 understanding and interpretation of the central ideas of the story.

combination of the individual parts of the story to identify the central
ideas of the story and the point of view of the author.

analysis and structured explanation of the interrelationships between
relevant parts of the story.

explanation of the effects of the stylistic features of the story on the
reader’s understanding of, and response to, the story.

Student’s own writing is fluent and coherent, with a sophisticated
vocabulary, using language clearly, precisely, and correctly.
S C A S I - a tool for close critical reading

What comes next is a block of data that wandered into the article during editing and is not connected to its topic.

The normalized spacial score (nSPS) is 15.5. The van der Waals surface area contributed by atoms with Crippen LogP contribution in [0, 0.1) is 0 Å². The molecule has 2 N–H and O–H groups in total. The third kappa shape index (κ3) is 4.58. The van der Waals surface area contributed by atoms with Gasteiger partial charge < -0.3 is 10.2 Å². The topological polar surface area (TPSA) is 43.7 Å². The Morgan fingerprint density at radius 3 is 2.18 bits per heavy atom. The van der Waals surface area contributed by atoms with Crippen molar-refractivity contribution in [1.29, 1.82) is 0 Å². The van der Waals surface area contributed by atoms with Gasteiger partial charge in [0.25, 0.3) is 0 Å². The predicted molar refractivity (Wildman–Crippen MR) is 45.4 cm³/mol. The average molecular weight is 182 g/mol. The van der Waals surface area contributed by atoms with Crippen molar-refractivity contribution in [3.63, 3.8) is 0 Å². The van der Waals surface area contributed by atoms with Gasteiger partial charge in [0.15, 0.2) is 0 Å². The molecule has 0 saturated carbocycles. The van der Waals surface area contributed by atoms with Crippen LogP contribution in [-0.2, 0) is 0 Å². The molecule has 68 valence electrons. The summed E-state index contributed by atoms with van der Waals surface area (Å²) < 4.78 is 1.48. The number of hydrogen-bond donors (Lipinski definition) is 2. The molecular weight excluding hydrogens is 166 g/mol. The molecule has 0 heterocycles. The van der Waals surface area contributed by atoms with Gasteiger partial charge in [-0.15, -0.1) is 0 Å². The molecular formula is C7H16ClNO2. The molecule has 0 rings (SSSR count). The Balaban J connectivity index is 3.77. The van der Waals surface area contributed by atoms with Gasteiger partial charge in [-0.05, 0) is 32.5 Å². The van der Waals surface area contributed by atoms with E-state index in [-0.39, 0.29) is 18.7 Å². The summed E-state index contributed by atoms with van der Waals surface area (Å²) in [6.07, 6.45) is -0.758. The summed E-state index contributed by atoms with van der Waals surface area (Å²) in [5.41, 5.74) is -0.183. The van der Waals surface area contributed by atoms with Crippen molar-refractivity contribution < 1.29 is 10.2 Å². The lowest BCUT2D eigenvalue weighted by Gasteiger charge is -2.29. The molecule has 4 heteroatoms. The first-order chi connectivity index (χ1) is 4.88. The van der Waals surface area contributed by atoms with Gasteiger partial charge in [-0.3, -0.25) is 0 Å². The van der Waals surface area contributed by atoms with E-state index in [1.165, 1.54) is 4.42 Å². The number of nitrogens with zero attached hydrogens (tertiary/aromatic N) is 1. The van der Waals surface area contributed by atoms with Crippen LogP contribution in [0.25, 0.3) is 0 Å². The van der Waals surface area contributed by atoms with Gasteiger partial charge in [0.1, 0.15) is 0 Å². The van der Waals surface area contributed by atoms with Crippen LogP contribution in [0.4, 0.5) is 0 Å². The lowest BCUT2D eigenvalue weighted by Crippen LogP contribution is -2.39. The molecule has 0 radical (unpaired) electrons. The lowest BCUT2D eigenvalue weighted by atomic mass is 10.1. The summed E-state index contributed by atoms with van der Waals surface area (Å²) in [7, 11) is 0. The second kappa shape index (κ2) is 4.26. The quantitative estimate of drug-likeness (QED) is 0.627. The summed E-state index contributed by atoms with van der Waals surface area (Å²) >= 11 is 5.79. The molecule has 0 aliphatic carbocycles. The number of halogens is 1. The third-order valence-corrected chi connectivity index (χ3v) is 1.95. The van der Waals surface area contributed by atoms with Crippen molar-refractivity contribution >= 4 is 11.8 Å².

SETTING - highlight key words & phrases that establish different settings, as
well as changes of setting, and characterise their effects on the narrative e.g.
“harvesting of the corn and cotton, peanuts and squash, made each day a
golden surprise” = a bountiful pastoral setting full of promise
CHARACTER - highlight key words & phrases that demonstrate Myop’s
mood, attitude and personality
e.g. “She was ten, and nothing existed for her but her song, the stick clutched
in her dark brown hand, and the tat-de-ta-ta-ta of accompaniment” = young,
innocent, childish view of world - emphasised by onomatopoeia
ACTION - summarise the key events, identifying conflict, change and suspense
STYLE - highlight words, phrases & language features that draw attention to
the way the story is told
IDEAS - identify the ideas that not only attach themselves 'naturally' to the
situation of the story, but have been particularly emphasised by the author's use
of style, action, character and setting